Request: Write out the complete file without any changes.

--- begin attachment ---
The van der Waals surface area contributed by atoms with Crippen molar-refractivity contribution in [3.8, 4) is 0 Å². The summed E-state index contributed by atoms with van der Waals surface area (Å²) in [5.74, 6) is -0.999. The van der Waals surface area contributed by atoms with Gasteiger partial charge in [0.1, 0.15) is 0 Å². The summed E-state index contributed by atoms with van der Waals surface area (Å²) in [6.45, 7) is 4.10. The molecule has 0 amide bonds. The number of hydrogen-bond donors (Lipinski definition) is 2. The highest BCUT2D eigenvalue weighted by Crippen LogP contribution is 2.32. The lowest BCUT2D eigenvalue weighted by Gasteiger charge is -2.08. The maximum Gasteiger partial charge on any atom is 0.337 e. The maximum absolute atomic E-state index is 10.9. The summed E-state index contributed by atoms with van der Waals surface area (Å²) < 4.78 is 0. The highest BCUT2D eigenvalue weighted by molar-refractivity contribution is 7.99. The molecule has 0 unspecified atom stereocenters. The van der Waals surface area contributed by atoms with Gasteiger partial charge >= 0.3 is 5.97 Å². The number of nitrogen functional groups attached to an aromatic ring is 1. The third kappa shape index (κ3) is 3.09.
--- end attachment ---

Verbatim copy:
The van der Waals surface area contributed by atoms with Crippen molar-refractivity contribution in [3.8, 4) is 0 Å². The summed E-state index contributed by atoms with van der Waals surface area (Å²) in [5.74, 6) is -0.999. The van der Waals surface area contributed by atoms with Gasteiger partial charge in [0.1, 0.15) is 0 Å². The summed E-state index contributed by atoms with van der Waals surface area (Å²) in [6.45, 7) is 4.10. The molecule has 0 amide bonds. The number of hydrogen-bond donors (Lipinski definition) is 2. The highest BCUT2D eigenvalue weighted by Crippen LogP contribution is 2.32. The lowest BCUT2D eigenvalue weighted by Gasteiger charge is -2.08. The maximum Gasteiger partial charge on any atom is 0.337 e. The maximum absolute atomic E-state index is 10.9. The summed E-state index contributed by atoms with van der Waals surface area (Å²) < 4.78 is 0. The highest BCUT2D eigenvalue weighted by molar-refractivity contribution is 7.99. The molecule has 0 unspecified atom stereocenters. The van der Waals surface area contributed by atoms with Gasteiger partial charge >= 0.3 is 5.97 Å². The number of nitrogen functional groups attached to an aromatic ring is 1. The third kappa shape index (κ3) is 3.09.